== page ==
Singles awareness day (valentine’s day) has been and gone again, so I thought I’d
write about stammering and relationships. Specifically, dating. That awkward bit at the start of a relationship where you’re getting to know each other.
In my intro piece to this site, I mentioned that I’m close to being fluent, but I still always mention it fairly early on. I feel like it’s only fair that they know and understand that stuttering is something I deal with on a day to day basis.
Side note: One of my favourite common enough lines in girls, tinder profiles is “must be fluent in sarcasm” and I get to reply, “I’m not even fluent in English”.
Due to my level of fluency, I don’t think it’s ever been an issue, and I think it’s me projecting my own issues with stammering on to them but that’s for another post…. What I actually want to talk about is the most frequent comment I get on a first date after I stammer for the first time, it’s always the same…
“it’s alright, I think it’s cute”
Cute? CUTE? I’ve had a dark moment in my life due to my stuttering, its causes me daily anxiety when I speak up, it has caused so much trouble and you think it’s CUTE?
But these people haven’t had the same experiences that we have. They don’t think about what we went through in school, how we weigh up if our point is worth contributing based on if I think I’m going to stutter. That look of encouragement and pity all mixed into one that everyone gives us while we’ve been halfway through a word for too long. The one you’re giving me right now over an overpriced cocktail.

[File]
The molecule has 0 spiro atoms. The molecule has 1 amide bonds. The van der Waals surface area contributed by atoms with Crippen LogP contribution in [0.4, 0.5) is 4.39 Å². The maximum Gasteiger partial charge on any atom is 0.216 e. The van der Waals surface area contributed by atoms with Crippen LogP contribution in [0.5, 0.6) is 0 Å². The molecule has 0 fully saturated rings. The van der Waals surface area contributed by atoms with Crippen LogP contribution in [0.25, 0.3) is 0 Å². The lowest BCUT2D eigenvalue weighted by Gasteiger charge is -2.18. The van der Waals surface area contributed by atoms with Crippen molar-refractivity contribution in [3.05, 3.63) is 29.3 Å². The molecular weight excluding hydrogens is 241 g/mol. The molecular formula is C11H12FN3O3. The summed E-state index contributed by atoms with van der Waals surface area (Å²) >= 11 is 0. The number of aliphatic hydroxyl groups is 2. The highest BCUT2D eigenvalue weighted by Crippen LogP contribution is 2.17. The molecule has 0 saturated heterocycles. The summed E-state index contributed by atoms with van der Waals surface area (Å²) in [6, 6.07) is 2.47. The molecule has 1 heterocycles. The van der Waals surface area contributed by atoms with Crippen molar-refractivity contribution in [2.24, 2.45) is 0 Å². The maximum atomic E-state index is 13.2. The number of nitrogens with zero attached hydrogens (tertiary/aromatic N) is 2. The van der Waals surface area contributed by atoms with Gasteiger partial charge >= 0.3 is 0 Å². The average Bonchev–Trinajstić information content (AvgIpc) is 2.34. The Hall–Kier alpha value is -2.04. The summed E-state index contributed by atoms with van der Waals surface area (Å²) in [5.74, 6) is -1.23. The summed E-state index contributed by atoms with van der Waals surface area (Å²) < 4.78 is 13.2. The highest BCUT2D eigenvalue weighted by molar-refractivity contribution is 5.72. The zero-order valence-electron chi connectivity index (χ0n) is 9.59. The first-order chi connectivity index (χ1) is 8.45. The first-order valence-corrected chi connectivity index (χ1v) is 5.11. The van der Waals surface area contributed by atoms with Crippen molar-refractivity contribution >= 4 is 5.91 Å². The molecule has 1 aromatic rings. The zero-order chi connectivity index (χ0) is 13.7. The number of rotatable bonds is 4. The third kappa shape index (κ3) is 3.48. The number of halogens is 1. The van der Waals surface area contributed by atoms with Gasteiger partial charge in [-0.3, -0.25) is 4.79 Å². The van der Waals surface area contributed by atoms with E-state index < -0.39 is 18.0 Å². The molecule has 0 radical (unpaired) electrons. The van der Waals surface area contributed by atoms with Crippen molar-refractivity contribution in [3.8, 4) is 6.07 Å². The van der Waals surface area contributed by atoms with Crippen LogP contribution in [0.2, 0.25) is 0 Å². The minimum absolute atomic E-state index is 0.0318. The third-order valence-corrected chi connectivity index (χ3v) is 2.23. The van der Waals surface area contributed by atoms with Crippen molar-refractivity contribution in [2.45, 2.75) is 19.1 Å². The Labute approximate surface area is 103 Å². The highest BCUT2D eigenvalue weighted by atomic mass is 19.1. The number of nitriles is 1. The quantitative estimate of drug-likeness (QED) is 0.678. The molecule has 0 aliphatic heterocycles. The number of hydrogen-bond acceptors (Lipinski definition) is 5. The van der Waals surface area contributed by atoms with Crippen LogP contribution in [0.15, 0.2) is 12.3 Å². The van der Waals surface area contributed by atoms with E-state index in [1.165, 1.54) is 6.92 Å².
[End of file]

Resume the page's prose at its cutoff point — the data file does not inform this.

Other than for incredibly empathetic people, it must have been hard to imagine everything we’ve gone through. It’s only through honesty, communication and time that we can show partners everything else around stuttering and what it means to us.
But what are they thinking? How is it perceived? If you watch the TV show First Dates, you may have seen Paul who has a stammer. He had 2 first dates on the show and one of them, Kathryn, put an outside perspective fairly eloquently, “it’s like having an accent”
It’s something that hadn’t occurred to me until I read it. Stuttering, to me, is so much more than not being able to get words out. It’s anxiety, second-guessing myself and on some days, it’s debilitating. And it’s something that we’re just expected to be able to get on with and be okay with. Which I’m just getting to that point, after years of practice and self-care.
But that is my perspective, and occasionally I forget to look broader, at outside perspectives that would help me keep me grounded.